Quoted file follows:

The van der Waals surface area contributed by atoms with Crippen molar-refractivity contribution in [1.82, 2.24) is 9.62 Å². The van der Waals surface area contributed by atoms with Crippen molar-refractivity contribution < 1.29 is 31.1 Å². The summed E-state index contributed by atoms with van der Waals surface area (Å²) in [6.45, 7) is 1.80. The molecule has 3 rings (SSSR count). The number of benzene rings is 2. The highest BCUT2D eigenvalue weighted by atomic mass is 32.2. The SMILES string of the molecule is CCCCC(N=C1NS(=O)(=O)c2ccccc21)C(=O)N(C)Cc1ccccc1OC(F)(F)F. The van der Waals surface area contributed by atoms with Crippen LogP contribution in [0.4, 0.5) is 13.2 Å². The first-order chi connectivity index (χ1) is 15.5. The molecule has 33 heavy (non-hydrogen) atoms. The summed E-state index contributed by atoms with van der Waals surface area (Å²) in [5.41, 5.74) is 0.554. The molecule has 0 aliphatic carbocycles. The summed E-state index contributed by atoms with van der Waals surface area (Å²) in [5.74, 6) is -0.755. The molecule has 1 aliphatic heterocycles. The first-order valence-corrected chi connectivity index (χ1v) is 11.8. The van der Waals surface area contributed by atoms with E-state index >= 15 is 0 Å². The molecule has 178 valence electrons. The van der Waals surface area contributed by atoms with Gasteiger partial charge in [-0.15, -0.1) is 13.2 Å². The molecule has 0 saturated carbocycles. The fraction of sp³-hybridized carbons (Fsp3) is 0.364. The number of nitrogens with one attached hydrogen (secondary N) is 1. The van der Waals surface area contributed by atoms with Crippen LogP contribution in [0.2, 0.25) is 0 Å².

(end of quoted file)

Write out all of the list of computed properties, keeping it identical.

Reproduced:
The van der Waals surface area contributed by atoms with Crippen molar-refractivity contribution in [1.82, 2.24) is 9.62 Å². The van der Waals surface area contributed by atoms with Crippen molar-refractivity contribution < 1.29 is 31.1 Å². The summed E-state index contributed by atoms with van der Waals surface area (Å²) in [6.45, 7) is 1.80. The molecule has 3 rings (SSSR count). The number of benzene rings is 2. The highest BCUT2D eigenvalue weighted by atomic mass is 32.2. The SMILES string of the molecule is CCCCC(N=C1NS(=O)(=O)c2ccccc21)C(=O)N(C)Cc1ccccc1OC(F)(F)F. The van der Waals surface area contributed by atoms with Crippen LogP contribution in [0.4, 0.5) is 13.2 Å². The first-order chi connectivity index (χ1) is 15.5. The molecule has 33 heavy (non-hydrogen) atoms. The summed E-state index contributed by atoms with van der Waals surface area (Å²) in [5.41, 5.74) is 0.554. The molecule has 0 aliphatic carbocycles. The summed E-state index contributed by atoms with van der Waals surface area (Å²) in [5.74, 6) is -0.755. The molecule has 1 aliphatic heterocycles. The first-order valence-corrected chi connectivity index (χ1v) is 11.8. The van der Waals surface area contributed by atoms with E-state index >= 15 is 0 Å². The molecule has 178 valence electrons. The van der Waals surface area contributed by atoms with Gasteiger partial charge in [-0.15, -0.1) is 13.2 Å². The molecule has 0 saturated carbocycles. The fraction of sp³-hybridized carbons (Fsp3) is 0.364. The number of nitrogens with one attached hydrogen (secondary N) is 1. The van der Waals surface area contributed by atoms with Crippen LogP contribution in [0.2, 0.25) is 0 Å².